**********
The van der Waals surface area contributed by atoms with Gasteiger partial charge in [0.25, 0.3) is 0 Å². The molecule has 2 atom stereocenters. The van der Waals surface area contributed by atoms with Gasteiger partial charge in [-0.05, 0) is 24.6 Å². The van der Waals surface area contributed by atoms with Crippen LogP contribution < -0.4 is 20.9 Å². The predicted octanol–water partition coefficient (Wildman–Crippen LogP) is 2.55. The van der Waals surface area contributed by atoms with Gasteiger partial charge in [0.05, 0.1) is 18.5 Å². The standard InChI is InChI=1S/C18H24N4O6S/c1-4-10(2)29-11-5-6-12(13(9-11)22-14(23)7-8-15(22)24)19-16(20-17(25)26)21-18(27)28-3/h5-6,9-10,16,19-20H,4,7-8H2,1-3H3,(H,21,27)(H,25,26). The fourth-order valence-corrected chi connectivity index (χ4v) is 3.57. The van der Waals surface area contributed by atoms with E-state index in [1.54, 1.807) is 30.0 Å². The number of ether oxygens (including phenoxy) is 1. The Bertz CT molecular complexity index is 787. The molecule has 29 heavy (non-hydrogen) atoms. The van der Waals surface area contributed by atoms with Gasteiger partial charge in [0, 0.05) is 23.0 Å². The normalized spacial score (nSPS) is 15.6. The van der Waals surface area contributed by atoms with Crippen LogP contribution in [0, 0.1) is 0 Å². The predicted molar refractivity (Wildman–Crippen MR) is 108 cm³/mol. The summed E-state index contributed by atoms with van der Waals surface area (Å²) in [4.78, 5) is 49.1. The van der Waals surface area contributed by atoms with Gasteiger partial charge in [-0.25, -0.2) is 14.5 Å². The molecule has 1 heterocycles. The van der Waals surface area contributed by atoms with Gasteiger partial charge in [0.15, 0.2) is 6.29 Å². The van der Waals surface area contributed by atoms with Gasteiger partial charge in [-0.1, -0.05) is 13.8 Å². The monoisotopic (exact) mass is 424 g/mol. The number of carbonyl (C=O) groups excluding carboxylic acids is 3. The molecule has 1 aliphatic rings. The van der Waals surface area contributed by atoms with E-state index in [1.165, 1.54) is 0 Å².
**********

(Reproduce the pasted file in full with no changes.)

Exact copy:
The van der Waals surface area contributed by atoms with Gasteiger partial charge in [0.25, 0.3) is 0 Å². The molecule has 2 atom stereocenters. The van der Waals surface area contributed by atoms with Gasteiger partial charge in [-0.05, 0) is 24.6 Å². The van der Waals surface area contributed by atoms with Crippen LogP contribution < -0.4 is 20.9 Å². The predicted octanol–water partition coefficient (Wildman–Crippen LogP) is 2.55. The van der Waals surface area contributed by atoms with Gasteiger partial charge in [0.05, 0.1) is 18.5 Å². The standard InChI is InChI=1S/C18H24N4O6S/c1-4-10(2)29-11-5-6-12(13(9-11)22-14(23)7-8-15(22)24)19-16(20-17(25)26)21-18(27)28-3/h5-6,9-10,16,19-20H,4,7-8H2,1-3H3,(H,21,27)(H,25,26). The fourth-order valence-corrected chi connectivity index (χ4v) is 3.57. The van der Waals surface area contributed by atoms with E-state index in [1.54, 1.807) is 30.0 Å². The number of ether oxygens (including phenoxy) is 1. The Bertz CT molecular complexity index is 787. The molecule has 29 heavy (non-hydrogen) atoms. The van der Waals surface area contributed by atoms with Gasteiger partial charge in [0, 0.05) is 23.0 Å². The normalized spacial score (nSPS) is 15.6. The van der Waals surface area contributed by atoms with Crippen LogP contribution in [0, 0.1) is 0 Å². The predicted molar refractivity (Wildman–Crippen MR) is 108 cm³/mol. The summed E-state index contributed by atoms with van der Waals surface area (Å²) in [4.78, 5) is 49.1. The van der Waals surface area contributed by atoms with Gasteiger partial charge in [-0.25, -0.2) is 14.5 Å². The molecule has 1 heterocycles. The van der Waals surface area contributed by atoms with Gasteiger partial charge in [0.15, 0.2) is 6.29 Å². The van der Waals surface area contributed by atoms with Gasteiger partial charge in [-0.1, -0.05) is 13.8 Å². The monoisotopic (exact) mass is 424 g/mol. The number of carbonyl (C=O) groups excluding carboxylic acids is 3. The molecule has 1 aliphatic rings. The van der Waals surface area contributed by atoms with E-state index in [1.165, 1.54) is 0 Å².